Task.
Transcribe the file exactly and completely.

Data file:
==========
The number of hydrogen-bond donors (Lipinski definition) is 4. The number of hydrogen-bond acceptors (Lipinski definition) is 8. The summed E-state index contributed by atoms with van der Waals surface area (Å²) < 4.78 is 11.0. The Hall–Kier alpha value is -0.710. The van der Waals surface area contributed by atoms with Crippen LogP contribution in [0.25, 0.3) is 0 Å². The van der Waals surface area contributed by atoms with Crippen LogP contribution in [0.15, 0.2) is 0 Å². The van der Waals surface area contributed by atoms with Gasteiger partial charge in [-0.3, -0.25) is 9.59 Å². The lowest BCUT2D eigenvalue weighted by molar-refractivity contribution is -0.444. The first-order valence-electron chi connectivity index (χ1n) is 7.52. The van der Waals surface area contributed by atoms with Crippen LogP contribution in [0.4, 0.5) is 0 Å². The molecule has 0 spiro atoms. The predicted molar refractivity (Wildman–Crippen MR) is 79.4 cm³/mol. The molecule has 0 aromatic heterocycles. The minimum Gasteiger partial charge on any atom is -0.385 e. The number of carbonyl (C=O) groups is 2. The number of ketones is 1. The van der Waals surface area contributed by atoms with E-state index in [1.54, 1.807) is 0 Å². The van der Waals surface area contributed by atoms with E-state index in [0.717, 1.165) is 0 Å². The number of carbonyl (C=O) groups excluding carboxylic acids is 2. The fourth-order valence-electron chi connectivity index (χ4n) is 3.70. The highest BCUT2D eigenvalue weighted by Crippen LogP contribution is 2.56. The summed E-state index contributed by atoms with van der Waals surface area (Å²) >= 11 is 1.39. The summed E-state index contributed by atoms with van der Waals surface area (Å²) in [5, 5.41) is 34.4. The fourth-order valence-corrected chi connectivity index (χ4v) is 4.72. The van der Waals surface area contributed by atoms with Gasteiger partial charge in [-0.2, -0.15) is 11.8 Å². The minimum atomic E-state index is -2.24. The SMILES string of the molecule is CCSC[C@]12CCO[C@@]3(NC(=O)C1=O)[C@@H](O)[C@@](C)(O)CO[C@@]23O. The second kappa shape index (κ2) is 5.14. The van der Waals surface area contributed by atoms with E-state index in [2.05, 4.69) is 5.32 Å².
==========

The number of hydrogen-bond donors (Lipinski definition) is 4. The number of hydrogen-bond acceptors (Lipinski definition) is 8. The summed E-state index contributed by atoms with van der Waals surface area (Å²) < 4.78 is 11.0. The Hall–Kier alpha value is -0.710. The van der Waals surface area contributed by atoms with Crippen LogP contribution in [0.25, 0.3) is 0 Å². The van der Waals surface area contributed by atoms with Crippen LogP contribution in [0.15, 0.2) is 0 Å². The van der Waals surface area contributed by atoms with Gasteiger partial charge in [-0.3, -0.25) is 9.59 Å². The lowest BCUT2D eigenvalue weighted by molar-refractivity contribution is -0.444. The first-order valence-electron chi connectivity index (χ1n) is 7.52. The van der Waals surface area contributed by atoms with Crippen LogP contribution in [0.4, 0.5) is 0 Å². The molecule has 0 spiro atoms. The predicted molar refractivity (Wildman–Crippen MR) is 79.4 cm³/mol. The molecule has 0 aromatic heterocycles. The minimum Gasteiger partial charge on any atom is -0.385 e. The number of carbonyl (C=O) groups is 2. The number of ketones is 1. The van der Waals surface area contributed by atoms with E-state index in [1.54, 1.807) is 0 Å². The van der Waals surface area contributed by atoms with E-state index in [0.717, 1.165) is 0 Å². The number of carbonyl (C=O) groups excluding carboxylic acids is 2. The fourth-order valence-electron chi connectivity index (χ4n) is 3.70. The highest BCUT2D eigenvalue weighted by Crippen LogP contribution is 2.56. The summed E-state index contributed by atoms with van der Waals surface area (Å²) >= 11 is 1.39. The summed E-state index contributed by atoms with van der Waals surface area (Å²) in [5, 5.41) is 34.4. The fourth-order valence-corrected chi connectivity index (χ4v) is 4.72. The van der Waals surface area contributed by atoms with Gasteiger partial charge in [-0.2, -0.15) is 11.8 Å². The minimum atomic E-state index is -2.24. The SMILES string of the molecule is CCSC[C@]12CCO[C@@]3(NC(=O)C1=O)[C@@H](O)[C@@](C)(O)CO[C@@]23O. The second kappa shape index (κ2) is 5.14. The van der Waals surface area contributed by atoms with E-state index in [2.05, 4.69) is 5.32 Å².